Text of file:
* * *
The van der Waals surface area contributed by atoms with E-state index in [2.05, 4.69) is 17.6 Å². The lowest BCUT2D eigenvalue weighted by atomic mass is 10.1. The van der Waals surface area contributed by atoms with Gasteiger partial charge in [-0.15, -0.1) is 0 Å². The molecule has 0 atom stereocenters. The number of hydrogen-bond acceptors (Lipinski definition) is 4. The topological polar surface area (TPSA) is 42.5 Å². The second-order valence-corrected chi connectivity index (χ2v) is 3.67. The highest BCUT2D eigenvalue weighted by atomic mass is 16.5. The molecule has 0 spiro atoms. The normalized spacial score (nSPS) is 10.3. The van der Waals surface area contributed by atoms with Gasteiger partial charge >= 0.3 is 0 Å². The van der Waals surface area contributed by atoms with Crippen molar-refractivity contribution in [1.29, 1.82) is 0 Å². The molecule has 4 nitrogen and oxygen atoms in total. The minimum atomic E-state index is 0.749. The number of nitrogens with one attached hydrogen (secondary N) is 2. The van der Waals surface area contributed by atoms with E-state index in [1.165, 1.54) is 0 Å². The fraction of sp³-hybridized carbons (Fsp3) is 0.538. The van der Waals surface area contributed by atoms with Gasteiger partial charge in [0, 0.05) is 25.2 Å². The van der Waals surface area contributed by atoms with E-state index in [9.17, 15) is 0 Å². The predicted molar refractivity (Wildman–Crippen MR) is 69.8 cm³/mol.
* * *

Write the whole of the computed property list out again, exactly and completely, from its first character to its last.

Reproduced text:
The van der Waals surface area contributed by atoms with E-state index in [2.05, 4.69) is 17.6 Å². The lowest BCUT2D eigenvalue weighted by atomic mass is 10.1. The van der Waals surface area contributed by atoms with Gasteiger partial charge in [-0.15, -0.1) is 0 Å². The molecule has 0 atom stereocenters. The number of hydrogen-bond acceptors (Lipinski definition) is 4. The topological polar surface area (TPSA) is 42.5 Å². The second-order valence-corrected chi connectivity index (χ2v) is 3.67. The highest BCUT2D eigenvalue weighted by atomic mass is 16.5. The molecule has 0 spiro atoms. The normalized spacial score (nSPS) is 10.3. The van der Waals surface area contributed by atoms with Gasteiger partial charge >= 0.3 is 0 Å². The van der Waals surface area contributed by atoms with Crippen molar-refractivity contribution in [1.29, 1.82) is 0 Å². The molecule has 4 nitrogen and oxygen atoms in total. The minimum atomic E-state index is 0.749. The number of nitrogens with one attached hydrogen (secondary N) is 2. The van der Waals surface area contributed by atoms with E-state index in [1.165, 1.54) is 0 Å². The fraction of sp³-hybridized carbons (Fsp3) is 0.538. The van der Waals surface area contributed by atoms with Gasteiger partial charge in [0, 0.05) is 25.2 Å². The van der Waals surface area contributed by atoms with E-state index in [9.17, 15) is 0 Å². The predicted molar refractivity (Wildman–Crippen MR) is 69.8 cm³/mol.